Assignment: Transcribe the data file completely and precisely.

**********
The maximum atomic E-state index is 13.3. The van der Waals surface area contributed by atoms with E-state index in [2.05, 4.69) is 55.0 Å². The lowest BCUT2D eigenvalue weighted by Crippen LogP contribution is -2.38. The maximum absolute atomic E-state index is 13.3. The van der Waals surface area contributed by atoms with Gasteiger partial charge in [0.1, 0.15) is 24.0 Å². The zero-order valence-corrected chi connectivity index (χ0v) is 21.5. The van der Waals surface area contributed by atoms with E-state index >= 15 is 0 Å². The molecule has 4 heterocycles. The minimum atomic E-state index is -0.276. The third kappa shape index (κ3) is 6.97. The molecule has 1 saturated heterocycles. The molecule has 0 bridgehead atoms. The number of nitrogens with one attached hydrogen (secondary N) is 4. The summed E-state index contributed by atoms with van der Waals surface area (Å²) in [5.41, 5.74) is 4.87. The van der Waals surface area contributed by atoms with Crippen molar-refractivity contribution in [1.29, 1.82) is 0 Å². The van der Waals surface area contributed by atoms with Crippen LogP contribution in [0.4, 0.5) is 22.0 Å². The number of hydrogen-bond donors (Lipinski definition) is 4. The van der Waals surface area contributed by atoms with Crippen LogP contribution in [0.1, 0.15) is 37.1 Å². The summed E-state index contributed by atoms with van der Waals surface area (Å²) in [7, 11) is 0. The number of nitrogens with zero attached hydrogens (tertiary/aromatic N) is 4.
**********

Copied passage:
The maximum atomic E-state index is 13.3. The van der Waals surface area contributed by atoms with E-state index in [2.05, 4.69) is 55.0 Å². The lowest BCUT2D eigenvalue weighted by Crippen LogP contribution is -2.38. The maximum absolute atomic E-state index is 13.3. The van der Waals surface area contributed by atoms with Gasteiger partial charge in [0.1, 0.15) is 24.0 Å². The zero-order valence-corrected chi connectivity index (χ0v) is 21.5. The van der Waals surface area contributed by atoms with E-state index >= 15 is 0 Å². The molecule has 4 heterocycles. The minimum atomic E-state index is -0.276. The third kappa shape index (κ3) is 6.97. The molecule has 1 saturated heterocycles. The molecule has 0 bridgehead atoms. The number of nitrogens with one attached hydrogen (secondary N) is 4. The summed E-state index contributed by atoms with van der Waals surface area (Å²) in [5.41, 5.74) is 4.87. The van der Waals surface area contributed by atoms with Crippen molar-refractivity contribution in [1.29, 1.82) is 0 Å². The van der Waals surface area contributed by atoms with Crippen LogP contribution in [0.4, 0.5) is 22.0 Å². The number of hydrogen-bond donors (Lipinski definition) is 4. The van der Waals surface area contributed by atoms with Crippen LogP contribution in [0.1, 0.15) is 37.1 Å². The summed E-state index contributed by atoms with van der Waals surface area (Å²) in [7, 11) is 0. The number of nitrogens with zero attached hydrogens (tertiary/aromatic N) is 4.